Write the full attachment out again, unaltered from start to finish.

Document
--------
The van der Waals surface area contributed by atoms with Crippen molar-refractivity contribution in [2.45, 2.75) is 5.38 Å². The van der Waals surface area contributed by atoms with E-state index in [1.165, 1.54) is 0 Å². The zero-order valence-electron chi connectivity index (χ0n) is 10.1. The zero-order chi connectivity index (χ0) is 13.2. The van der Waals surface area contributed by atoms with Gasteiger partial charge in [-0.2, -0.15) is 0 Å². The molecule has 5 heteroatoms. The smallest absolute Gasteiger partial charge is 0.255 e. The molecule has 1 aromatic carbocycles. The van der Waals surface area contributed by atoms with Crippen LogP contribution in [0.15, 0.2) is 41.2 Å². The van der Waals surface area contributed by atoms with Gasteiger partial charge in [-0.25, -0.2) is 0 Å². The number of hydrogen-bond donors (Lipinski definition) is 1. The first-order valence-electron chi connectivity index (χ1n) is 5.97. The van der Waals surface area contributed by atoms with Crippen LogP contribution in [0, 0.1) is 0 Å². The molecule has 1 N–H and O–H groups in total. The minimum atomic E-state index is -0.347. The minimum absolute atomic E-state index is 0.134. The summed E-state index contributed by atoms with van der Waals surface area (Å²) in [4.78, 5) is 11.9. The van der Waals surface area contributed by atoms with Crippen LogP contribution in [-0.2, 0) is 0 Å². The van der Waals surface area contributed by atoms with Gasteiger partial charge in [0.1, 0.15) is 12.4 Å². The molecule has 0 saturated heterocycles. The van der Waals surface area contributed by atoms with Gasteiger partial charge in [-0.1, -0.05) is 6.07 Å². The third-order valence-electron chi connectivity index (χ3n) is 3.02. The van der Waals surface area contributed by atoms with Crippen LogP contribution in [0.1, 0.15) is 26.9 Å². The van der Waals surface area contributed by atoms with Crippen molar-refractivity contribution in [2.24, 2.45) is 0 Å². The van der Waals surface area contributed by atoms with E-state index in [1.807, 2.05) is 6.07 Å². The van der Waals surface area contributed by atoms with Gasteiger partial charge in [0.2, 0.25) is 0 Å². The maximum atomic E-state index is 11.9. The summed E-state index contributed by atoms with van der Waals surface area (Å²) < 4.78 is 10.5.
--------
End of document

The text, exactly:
The van der Waals surface area contributed by atoms with Crippen molar-refractivity contribution in [2.45, 2.75) is 5.38 Å². The van der Waals surface area contributed by atoms with E-state index in [1.165, 1.54) is 0 Å². The zero-order valence-electron chi connectivity index (χ0n) is 10.1. The zero-order chi connectivity index (χ0) is 13.2. The van der Waals surface area contributed by atoms with Gasteiger partial charge in [-0.2, -0.15) is 0 Å². The molecule has 5 heteroatoms. The smallest absolute Gasteiger partial charge is 0.255 e. The molecule has 1 aromatic carbocycles. The van der Waals surface area contributed by atoms with Crippen LogP contribution in [0.15, 0.2) is 41.2 Å². The van der Waals surface area contributed by atoms with Gasteiger partial charge in [-0.25, -0.2) is 0 Å². The number of hydrogen-bond donors (Lipinski definition) is 1. The first-order valence-electron chi connectivity index (χ1n) is 5.97. The van der Waals surface area contributed by atoms with Crippen LogP contribution in [0, 0.1) is 0 Å². The molecule has 1 N–H and O–H groups in total. The minimum atomic E-state index is -0.347. The minimum absolute atomic E-state index is 0.134. The summed E-state index contributed by atoms with van der Waals surface area (Å²) in [4.78, 5) is 11.9. The van der Waals surface area contributed by atoms with Crippen LogP contribution in [-0.2, 0) is 0 Å². The van der Waals surface area contributed by atoms with Gasteiger partial charge in [0.1, 0.15) is 12.4 Å². The molecule has 0 saturated heterocycles. The van der Waals surface area contributed by atoms with Gasteiger partial charge in [-0.1, -0.05) is 6.07 Å². The third-order valence-electron chi connectivity index (χ3n) is 3.02. The van der Waals surface area contributed by atoms with Crippen LogP contribution in [0.1, 0.15) is 26.9 Å². The van der Waals surface area contributed by atoms with Crippen molar-refractivity contribution in [2.24, 2.45) is 0 Å². The van der Waals surface area contributed by atoms with E-state index in [1.807, 2.05) is 6.07 Å². The van der Waals surface area contributed by atoms with Gasteiger partial charge in [0.2, 0.25) is 0 Å². The maximum atomic E-state index is 11.9. The summed E-state index contributed by atoms with van der Waals surface area (Å²) < 4.78 is 10.5.